Blood and Chocolate by Annette Curtis Klause

From the Publisher:

Publishers Weekly
Sixteen-year-old Vivian isn’t fiction’s most likable heroine, and not only because she’s a werewolf. She’s preoccupied with admiring her own “full breasts, small waist [and] tawny hair.” She’s viciously competitive with other girls, gloating, “Look at me…. I’ve got him. You don’t. Too bad.” Her pack, temporary leaderless and dislocated after the death of her father, is living in some low-rent Maryland suburbs. Expected to mate with one of the rowdy, blood-hungry werewolves her own age, Vivian rejects them as well as 24-year-old Gabriel, who flirts with her aggressively as he prepares to assume leadership of the pack. Instead, she nourishes a crush on a “meat boy” (human) from school, a retro-hippie poet-type who professes a yen for the supernatural. With the darkly sexy prose and suspenseful storytelling that gave such luster to The Silver Kiss, Klause lures readers into the politics of the pack, their forbidden desire for human flesh and the coming of age of their future queen. Though some readers may be alienated by Vivian’s self-absorption, and others shocked by her eventual union with Gabriel, most will find this sometimes bloody tale as addictive as chocolate. Ages 14-up. (Sept.)
When a 16-year-old werewolf falls in love with a human, she begins to live uncomfortably between two worlds. Klause propels her bloodthirsty tale with “darkly sexy prose and suspenseful storytelling,” said PW. Ages 14-up. (Sept.) Copyright 1999 Cahners Business Information.

My Comments:

My daughter loves fantasy books and vampires and werewolves in particular. On a trip to Barnes and Noble, she excitedly bought this book. Well I decided to go ahead and read it for myself beforehand. I’m really glad I did. It was pretty sexually charged and my daughter is uncomfortable with a lot of that in her reading material. The main character wasn’t anyone I would want my daughter to be around. At 16 years old, Vivian was arrogant, vain and sexually permissive, would drink, claim she smoked pot as an excuse for lying about why she was grounded. Vivian would continually try to get in a situation where she could have sex with her boyfriend. She had a very clear idea that she could exude power through sex and would tease older men at the bar where her mother worked and even teased her boyfriends father. She ends up in the role of Queen of the pack to a 24 year old King with all that entails. At 16, reading about having sex with a 24 year old is out of hand. Vivian thinks she killed someone, but chooses to keep this to herself and try to figure out who she killed. Morals are thin if they exist at all.

The good aspects of Vivian’s character just weren’t enough to equal out all the other behaviors. She was loyal to her mother, even though her relationship with her was usually strained. She could be loyal to her pack (but usually just when it suited her) and tried to be loyal to her code of the Moon.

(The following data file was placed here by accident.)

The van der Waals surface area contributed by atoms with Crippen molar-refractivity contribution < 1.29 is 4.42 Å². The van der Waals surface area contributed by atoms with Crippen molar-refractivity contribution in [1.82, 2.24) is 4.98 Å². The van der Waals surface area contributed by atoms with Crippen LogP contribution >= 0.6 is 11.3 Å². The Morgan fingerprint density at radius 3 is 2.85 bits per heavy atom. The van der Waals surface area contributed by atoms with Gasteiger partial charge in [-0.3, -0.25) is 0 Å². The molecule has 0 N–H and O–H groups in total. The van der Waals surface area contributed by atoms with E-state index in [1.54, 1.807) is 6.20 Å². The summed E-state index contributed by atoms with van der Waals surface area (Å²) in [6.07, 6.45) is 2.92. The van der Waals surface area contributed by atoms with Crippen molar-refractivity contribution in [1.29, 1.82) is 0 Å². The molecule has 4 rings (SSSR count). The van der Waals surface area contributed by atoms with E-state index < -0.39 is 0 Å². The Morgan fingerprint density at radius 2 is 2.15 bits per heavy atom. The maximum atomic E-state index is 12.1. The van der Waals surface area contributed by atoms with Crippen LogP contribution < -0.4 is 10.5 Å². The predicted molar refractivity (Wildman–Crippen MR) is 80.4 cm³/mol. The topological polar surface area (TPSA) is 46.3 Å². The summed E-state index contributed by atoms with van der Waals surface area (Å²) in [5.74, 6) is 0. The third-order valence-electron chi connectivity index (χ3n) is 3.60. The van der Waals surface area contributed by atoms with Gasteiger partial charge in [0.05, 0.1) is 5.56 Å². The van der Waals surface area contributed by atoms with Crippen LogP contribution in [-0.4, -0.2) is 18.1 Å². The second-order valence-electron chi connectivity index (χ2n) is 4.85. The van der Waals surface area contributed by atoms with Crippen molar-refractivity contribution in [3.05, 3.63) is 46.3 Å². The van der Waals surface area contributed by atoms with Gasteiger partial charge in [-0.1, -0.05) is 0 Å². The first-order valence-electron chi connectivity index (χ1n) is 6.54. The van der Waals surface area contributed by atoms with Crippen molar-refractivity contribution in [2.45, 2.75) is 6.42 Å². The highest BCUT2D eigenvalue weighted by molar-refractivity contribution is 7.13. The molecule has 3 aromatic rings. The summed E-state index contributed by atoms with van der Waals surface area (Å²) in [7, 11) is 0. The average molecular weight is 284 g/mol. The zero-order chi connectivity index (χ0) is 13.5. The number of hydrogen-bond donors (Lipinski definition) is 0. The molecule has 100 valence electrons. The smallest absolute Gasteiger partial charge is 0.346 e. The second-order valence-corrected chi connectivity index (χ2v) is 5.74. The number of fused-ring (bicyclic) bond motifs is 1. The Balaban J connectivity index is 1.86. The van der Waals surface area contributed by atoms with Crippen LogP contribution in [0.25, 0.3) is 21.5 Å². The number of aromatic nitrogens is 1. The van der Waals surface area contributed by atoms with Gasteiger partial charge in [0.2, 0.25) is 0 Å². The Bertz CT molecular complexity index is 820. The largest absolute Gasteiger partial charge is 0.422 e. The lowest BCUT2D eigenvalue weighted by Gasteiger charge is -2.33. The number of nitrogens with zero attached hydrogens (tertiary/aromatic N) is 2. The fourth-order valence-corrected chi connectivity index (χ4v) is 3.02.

As a Mom I get really torn with decisions like this. This book was really well written. A lot of kids her age seem to really love it according to book reviews on Amazon. It won a lot of awards. It was chosen for the Junior Literary Guild selection, which we’re members of, so we get the selected books for her age group. So on that hand, I was tempted to let her read it.

On the other hand, the main character in this book isn’t someone I would want to come to my house. She’s not someone I would want my daughter to be friends with. She emulates behavior that isn’t acceptable for us. Books are friends. And this isn’t a good friend for my daughter.

I worry about all the kids her age that read this book and think Vivian is wonderful! I read the reviews on Amazon and Barnes and Noble and these girls think Vivian is fantastic because she’s so powerful! She can get away with anything. She can party. She can have sex. She can be a Wolf Queen and live with no consequences. Kids in reviews say they love this book because it’s about cliques in school and all kids have to deal with that. Um. No. School is mentioned when she meets her boyfriend and she does have to deal with his friends later on, but I wouldn’t say this book is a great relationship tool for helping your kids deal with social issues.

If I wasn’t reading this book with my daughter in mind, I could have enjoyed it more. But I find it disturbing to read about a 16 year old and her permiscuity not only with boys her own age, but men much older. I hate to focus on that, but the book does, so I have to. Not all kids in this age group are ready for books with this subject matter. Mine is embarassed to read about it, and was glad I let her know before she cracked the cover.

Keep It Or Pass It On?
Totally passing this one on.

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